Anglo American Platinum is stepping up its investigation of renewables now that South Africa’s main energy utility, Eskom, is experiencing energy shortfalls. “This is a very big challenge for us,” says Gerhard van den Berg, the company’s principal engineer, energy. “With Eskom having shortages and not being able to supply, we’ve run into what they call stage-two load curtailment.”
To meet this curtailment, the mining giant has shed 65 megawatts — or 10 percent — of its load by keeping the mines running but closing down some operations, including furnaces and processing plants. “Renewables are the right thing to do because of the lack of capacity in the system at the moment,” van den Berg says.
Although the appetite for renewables among African mines first originated with remote sites that relied on expensive diesel gensets for their power requirements, grid-tied mines are now keenly interested, as well. Gerhard Wernecke, senior project manager at Cronimet Mining Power Solutions, Ltd., points out that the power crises in South Africa, Namibia, Botswana, Zambia and Mozambique are tipping the balance towards renewables in many African markets.
“If African mining companies want to improve the security of supply they need, they have to look at their own generation capabilities and they need to look at generation capabilities in terms of a sustainable option,” says Wernecke.
Reliability and Price
For mines coping with unreliable energy utilities, finding ways to meet their companies’ energy needs is paramount. Nic Schoeman, general manager, technical services, for Acacia Mining, says that “the biggest challenge that we’ve got on our mine sites is the extremely poor quality from TANESCO.”
Specifically, Schoeman explains that TANESCO, which is the electric supply company wholly owned by the government of Tanzania, is causing problems for Acacia in three ways: insufficient generation for current demand, a failure to upgrade transmission lines, and distribution problems. “This problem is difficult to cope with,” emphasizes Schoeman.
Schoeman has commissioned studies on how renewables could help Acacia meet one of its mines’ 40 MW energy needs, and has even completed a tender and identified a forerunner among solar providers.
Similarly, Shanta Mining Company, Ltd., consumes 24,000 megawatt hours of energy each year, and has installed a small pilot solar PV plant in order to assess the feasibility of undertaking a larger scale, hybrid scheme. Project Director Ian Fielding points out that Shanta is also exploring the feasibility of hydro-electric power because the mine operates near a river.
The energy problems confronting grid-tied mines in Africa are profound and growing. That said, Ian Curry, managing director of BR Energy, points out that South Africa is an anomaly within Africa for having 85-90% of its population connected to the electricity grid. He points out that most African countries have far less access to grid power, with some countries having access as low as 20 percent.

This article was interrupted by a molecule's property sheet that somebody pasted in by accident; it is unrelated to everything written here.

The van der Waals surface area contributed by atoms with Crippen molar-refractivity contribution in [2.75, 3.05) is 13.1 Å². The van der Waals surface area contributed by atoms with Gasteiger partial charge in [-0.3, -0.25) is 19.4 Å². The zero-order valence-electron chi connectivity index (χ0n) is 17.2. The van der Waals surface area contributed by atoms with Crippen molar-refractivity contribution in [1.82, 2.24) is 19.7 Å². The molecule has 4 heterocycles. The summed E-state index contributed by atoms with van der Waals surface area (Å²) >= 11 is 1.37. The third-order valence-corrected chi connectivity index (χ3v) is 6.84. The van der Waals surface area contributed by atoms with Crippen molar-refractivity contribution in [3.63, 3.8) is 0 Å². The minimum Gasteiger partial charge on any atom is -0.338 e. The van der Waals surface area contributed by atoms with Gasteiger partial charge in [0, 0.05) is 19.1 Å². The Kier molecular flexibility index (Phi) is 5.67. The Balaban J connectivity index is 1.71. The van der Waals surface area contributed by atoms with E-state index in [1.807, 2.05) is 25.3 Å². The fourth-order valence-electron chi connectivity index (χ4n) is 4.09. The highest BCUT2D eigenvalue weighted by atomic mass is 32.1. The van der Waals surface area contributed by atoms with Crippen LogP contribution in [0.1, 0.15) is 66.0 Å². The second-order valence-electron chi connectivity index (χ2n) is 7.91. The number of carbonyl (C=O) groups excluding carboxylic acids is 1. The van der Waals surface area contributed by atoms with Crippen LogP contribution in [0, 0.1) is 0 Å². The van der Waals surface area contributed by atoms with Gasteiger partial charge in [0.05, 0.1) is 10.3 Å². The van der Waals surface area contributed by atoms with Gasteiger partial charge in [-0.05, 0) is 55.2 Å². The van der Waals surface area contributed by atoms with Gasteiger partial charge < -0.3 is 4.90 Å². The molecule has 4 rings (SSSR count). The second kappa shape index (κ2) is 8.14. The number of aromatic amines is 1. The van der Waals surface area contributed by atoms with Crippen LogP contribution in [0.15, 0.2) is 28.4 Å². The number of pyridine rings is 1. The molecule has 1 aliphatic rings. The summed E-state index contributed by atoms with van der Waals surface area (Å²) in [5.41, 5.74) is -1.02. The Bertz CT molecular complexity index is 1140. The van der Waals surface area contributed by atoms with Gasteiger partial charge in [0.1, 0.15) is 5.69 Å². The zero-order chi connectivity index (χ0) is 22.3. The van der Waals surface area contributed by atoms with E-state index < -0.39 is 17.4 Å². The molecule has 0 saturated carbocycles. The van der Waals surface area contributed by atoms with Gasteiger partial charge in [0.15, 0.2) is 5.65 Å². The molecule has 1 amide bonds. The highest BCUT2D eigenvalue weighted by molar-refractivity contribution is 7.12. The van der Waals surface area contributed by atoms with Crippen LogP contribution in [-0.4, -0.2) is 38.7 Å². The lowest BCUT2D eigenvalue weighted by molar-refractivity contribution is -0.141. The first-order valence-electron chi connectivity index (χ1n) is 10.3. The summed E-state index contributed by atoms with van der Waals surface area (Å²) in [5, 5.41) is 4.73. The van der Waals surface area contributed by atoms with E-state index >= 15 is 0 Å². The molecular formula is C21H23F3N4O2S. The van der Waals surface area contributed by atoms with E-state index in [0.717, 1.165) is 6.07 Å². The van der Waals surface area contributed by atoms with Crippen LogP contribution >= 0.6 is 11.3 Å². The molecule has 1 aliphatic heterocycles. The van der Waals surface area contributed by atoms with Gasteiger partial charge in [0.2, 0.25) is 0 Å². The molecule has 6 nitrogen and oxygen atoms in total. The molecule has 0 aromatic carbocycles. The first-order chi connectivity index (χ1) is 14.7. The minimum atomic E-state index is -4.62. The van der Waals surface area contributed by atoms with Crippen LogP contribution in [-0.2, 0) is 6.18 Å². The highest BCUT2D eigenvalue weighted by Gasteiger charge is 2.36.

Another new development is the more competitive prices for solar and wind power. Anglo American’s van den Berg is actively evaluating options. “We don’t think cost will be a problem by the time we implement [solar energy],” he says. “Renewables are getting cheaper all the time because of simple supply and demand.”
Finally, many mines struggle with calculating the true expense of renewables projects. Shanta’s Fielding points out that one of the greatest barriers to adoption of renewables is “obtaining an unbiased and comprehensive understanding of the real cost and suitability” of the various renewable energy solutions out there. Although there’s no shortage of “enthusiastic salesmen” with renewables schemes, sorting through the options is no easy feat.
As a result, Shanta has carried out its own feasibility study to evaluate options and “determine the capital and operating cost of each.” With a thorough understanding of the true life-cycle cost (LCC) of energy, Fielding can make a more informed decision.
Revisiting Long-Held Opinions
Compelling advantages for solar solutions within the African mining sector include an abundance of sunlight and the relative speed with which solar solutions can be implemented.
Jan Dewulf, senior investment officer at the International Finance Corp., points out that a solar solution can often be deployed within six months after a mine finalizes a deal. “If back-up power like diesel gensets are available, then the integration with solar power is an easy one and can bring quite a lot of advantages to mining companies,” he says.
And while the intermittency problem that plagues solar and wind power providers has no magic-bullet solution, there are clever workarounds. Cronimet’s Wernecke points out that “with renewables, storage will always be an issue. However, recent strides in storage technology have proven promising.”